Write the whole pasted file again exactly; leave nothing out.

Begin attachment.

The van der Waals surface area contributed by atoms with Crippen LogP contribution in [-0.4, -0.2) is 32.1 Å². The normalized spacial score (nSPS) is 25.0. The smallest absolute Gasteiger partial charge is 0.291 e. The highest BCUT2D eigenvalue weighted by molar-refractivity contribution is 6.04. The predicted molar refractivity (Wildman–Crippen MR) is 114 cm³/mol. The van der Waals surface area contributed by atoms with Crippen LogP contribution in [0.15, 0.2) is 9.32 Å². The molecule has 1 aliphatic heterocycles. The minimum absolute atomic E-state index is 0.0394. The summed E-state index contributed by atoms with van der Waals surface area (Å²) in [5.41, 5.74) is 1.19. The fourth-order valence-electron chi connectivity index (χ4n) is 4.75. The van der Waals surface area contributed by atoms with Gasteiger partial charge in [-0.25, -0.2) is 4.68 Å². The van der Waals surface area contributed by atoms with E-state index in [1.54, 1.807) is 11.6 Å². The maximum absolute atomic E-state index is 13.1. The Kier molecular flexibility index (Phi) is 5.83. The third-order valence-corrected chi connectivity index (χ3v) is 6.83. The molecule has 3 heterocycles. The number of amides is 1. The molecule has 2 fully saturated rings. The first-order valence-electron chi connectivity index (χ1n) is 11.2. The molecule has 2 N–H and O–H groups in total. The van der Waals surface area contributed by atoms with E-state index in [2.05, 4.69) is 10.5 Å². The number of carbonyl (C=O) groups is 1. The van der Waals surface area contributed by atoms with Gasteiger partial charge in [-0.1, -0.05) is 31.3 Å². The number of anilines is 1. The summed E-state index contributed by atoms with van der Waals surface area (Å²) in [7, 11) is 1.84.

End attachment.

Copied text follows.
The van der Waals surface area contributed by atoms with Crippen LogP contribution in [-0.4, -0.2) is 32.1 Å². The normalized spacial score (nSPS) is 25.0. The smallest absolute Gasteiger partial charge is 0.291 e. The highest BCUT2D eigenvalue weighted by molar-refractivity contribution is 6.04. The predicted molar refractivity (Wildman–Crippen MR) is 114 cm³/mol. The van der Waals surface area contributed by atoms with Crippen LogP contribution in [0.15, 0.2) is 9.32 Å². The molecule has 1 aliphatic heterocycles. The minimum absolute atomic E-state index is 0.0394. The summed E-state index contributed by atoms with van der Waals surface area (Å²) in [5.41, 5.74) is 1.19. The fourth-order valence-electron chi connectivity index (χ4n) is 4.75. The van der Waals surface area contributed by atoms with Gasteiger partial charge in [-0.25, -0.2) is 4.68 Å². The van der Waals surface area contributed by atoms with E-state index in [1.54, 1.807) is 11.6 Å². The maximum absolute atomic E-state index is 13.1. The Kier molecular flexibility index (Phi) is 5.83. The third-order valence-corrected chi connectivity index (χ3v) is 6.83. The molecule has 3 heterocycles. The number of amides is 1. The molecule has 2 fully saturated rings. The first-order valence-electron chi connectivity index (χ1n) is 11.2. The molecule has 2 N–H and O–H groups in total. The van der Waals surface area contributed by atoms with E-state index in [2.05, 4.69) is 10.5 Å². The number of carbonyl (C=O) groups is 1. The van der Waals surface area contributed by atoms with Gasteiger partial charge in [-0.1, -0.05) is 31.3 Å². The number of anilines is 1. The summed E-state index contributed by atoms with van der Waals surface area (Å²) in [7, 11) is 1.84.